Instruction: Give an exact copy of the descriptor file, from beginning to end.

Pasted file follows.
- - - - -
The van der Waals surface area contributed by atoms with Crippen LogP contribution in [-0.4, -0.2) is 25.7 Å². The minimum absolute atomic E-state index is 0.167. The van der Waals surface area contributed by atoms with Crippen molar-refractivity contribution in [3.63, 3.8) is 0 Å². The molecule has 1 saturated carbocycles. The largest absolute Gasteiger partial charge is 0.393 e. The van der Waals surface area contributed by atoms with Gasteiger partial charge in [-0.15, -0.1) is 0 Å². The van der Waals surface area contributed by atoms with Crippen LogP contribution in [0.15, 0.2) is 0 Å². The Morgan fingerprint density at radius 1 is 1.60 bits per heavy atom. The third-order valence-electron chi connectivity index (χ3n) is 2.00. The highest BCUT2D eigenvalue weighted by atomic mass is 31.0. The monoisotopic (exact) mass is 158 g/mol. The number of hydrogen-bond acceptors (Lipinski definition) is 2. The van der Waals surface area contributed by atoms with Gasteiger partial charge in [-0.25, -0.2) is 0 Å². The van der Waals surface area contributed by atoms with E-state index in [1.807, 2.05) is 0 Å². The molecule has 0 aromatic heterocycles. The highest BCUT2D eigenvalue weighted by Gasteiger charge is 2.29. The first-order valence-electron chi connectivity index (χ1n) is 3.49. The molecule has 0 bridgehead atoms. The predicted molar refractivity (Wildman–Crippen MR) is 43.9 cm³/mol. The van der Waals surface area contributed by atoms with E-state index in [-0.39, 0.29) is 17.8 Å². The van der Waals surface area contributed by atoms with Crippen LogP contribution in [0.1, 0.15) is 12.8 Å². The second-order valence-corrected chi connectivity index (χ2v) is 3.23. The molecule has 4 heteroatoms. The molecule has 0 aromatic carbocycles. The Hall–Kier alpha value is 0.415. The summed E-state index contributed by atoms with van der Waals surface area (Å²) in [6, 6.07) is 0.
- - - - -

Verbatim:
The van der Waals surface area contributed by atoms with Crippen LogP contribution in [-0.4, -0.2) is 25.7 Å². The minimum absolute atomic E-state index is 0.167. The van der Waals surface area contributed by atoms with Crippen molar-refractivity contribution in [3.63, 3.8) is 0 Å². The molecule has 1 saturated carbocycles. The largest absolute Gasteiger partial charge is 0.393 e. The van der Waals surface area contributed by atoms with Gasteiger partial charge in [-0.15, -0.1) is 0 Å². The van der Waals surface area contributed by atoms with Crippen LogP contribution in [0.15, 0.2) is 0 Å². The Morgan fingerprint density at radius 1 is 1.60 bits per heavy atom. The third-order valence-electron chi connectivity index (χ3n) is 2.00. The highest BCUT2D eigenvalue weighted by atomic mass is 31.0. The monoisotopic (exact) mass is 158 g/mol. The number of hydrogen-bond acceptors (Lipinski definition) is 2. The van der Waals surface area contributed by atoms with Gasteiger partial charge in [-0.25, -0.2) is 0 Å². The van der Waals surface area contributed by atoms with E-state index in [1.807, 2.05) is 0 Å². The molecule has 0 aromatic heterocycles. The highest BCUT2D eigenvalue weighted by Gasteiger charge is 2.29. The first-order valence-electron chi connectivity index (χ1n) is 3.49. The molecule has 0 bridgehead atoms. The predicted molar refractivity (Wildman–Crippen MR) is 43.9 cm³/mol. The van der Waals surface area contributed by atoms with E-state index in [-0.39, 0.29) is 17.8 Å². The van der Waals surface area contributed by atoms with Crippen LogP contribution in [0.1, 0.15) is 12.8 Å². The second-order valence-corrected chi connectivity index (χ2v) is 3.23. The molecule has 4 heteroatoms. The molecule has 0 aromatic carbocycles. The Hall–Kier alpha value is 0.415. The summed E-state index contributed by atoms with van der Waals surface area (Å²) in [6, 6.07) is 0.